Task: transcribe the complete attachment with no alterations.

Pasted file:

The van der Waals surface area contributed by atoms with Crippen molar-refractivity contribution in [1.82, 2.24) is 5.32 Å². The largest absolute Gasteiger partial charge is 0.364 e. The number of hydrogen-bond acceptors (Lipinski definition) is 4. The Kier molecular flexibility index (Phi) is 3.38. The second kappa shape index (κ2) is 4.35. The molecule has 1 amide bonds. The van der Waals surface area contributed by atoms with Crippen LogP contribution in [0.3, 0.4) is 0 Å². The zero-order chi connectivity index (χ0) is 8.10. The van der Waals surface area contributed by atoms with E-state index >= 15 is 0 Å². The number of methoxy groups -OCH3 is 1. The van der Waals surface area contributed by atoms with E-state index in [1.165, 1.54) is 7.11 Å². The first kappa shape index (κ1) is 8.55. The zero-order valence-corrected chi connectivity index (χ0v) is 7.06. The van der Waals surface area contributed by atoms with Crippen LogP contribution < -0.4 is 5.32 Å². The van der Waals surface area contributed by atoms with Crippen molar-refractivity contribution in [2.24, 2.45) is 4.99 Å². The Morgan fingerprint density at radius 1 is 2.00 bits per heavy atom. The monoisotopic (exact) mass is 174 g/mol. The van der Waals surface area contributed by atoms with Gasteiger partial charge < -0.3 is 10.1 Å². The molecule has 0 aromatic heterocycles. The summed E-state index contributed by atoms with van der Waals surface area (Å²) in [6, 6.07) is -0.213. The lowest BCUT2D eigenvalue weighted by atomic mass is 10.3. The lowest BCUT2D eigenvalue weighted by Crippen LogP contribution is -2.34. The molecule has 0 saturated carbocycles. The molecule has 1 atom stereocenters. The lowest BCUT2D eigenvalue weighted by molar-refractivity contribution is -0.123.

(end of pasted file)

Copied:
The van der Waals surface area contributed by atoms with Crippen molar-refractivity contribution in [1.82, 2.24) is 5.32 Å². The largest absolute Gasteiger partial charge is 0.364 e. The number of hydrogen-bond acceptors (Lipinski definition) is 4. The Kier molecular flexibility index (Phi) is 3.38. The second kappa shape index (κ2) is 4.35. The molecule has 1 amide bonds. The van der Waals surface area contributed by atoms with Crippen LogP contribution in [0.3, 0.4) is 0 Å². The zero-order chi connectivity index (χ0) is 8.10. The van der Waals surface area contributed by atoms with E-state index >= 15 is 0 Å². The number of methoxy groups -OCH3 is 1. The van der Waals surface area contributed by atoms with E-state index in [1.165, 1.54) is 7.11 Å². The first kappa shape index (κ1) is 8.55. The zero-order valence-corrected chi connectivity index (χ0v) is 7.06. The van der Waals surface area contributed by atoms with Crippen LogP contribution < -0.4 is 5.32 Å². The van der Waals surface area contributed by atoms with Crippen molar-refractivity contribution in [2.24, 2.45) is 4.99 Å². The Morgan fingerprint density at radius 1 is 2.00 bits per heavy atom. The monoisotopic (exact) mass is 174 g/mol. The van der Waals surface area contributed by atoms with Gasteiger partial charge < -0.3 is 10.1 Å². The molecule has 0 aromatic heterocycles. The summed E-state index contributed by atoms with van der Waals surface area (Å²) in [6, 6.07) is -0.213. The lowest BCUT2D eigenvalue weighted by atomic mass is 10.3. The lowest BCUT2D eigenvalue weighted by Crippen LogP contribution is -2.34. The molecule has 0 saturated carbocycles. The molecule has 1 atom stereocenters. The lowest BCUT2D eigenvalue weighted by molar-refractivity contribution is -0.123.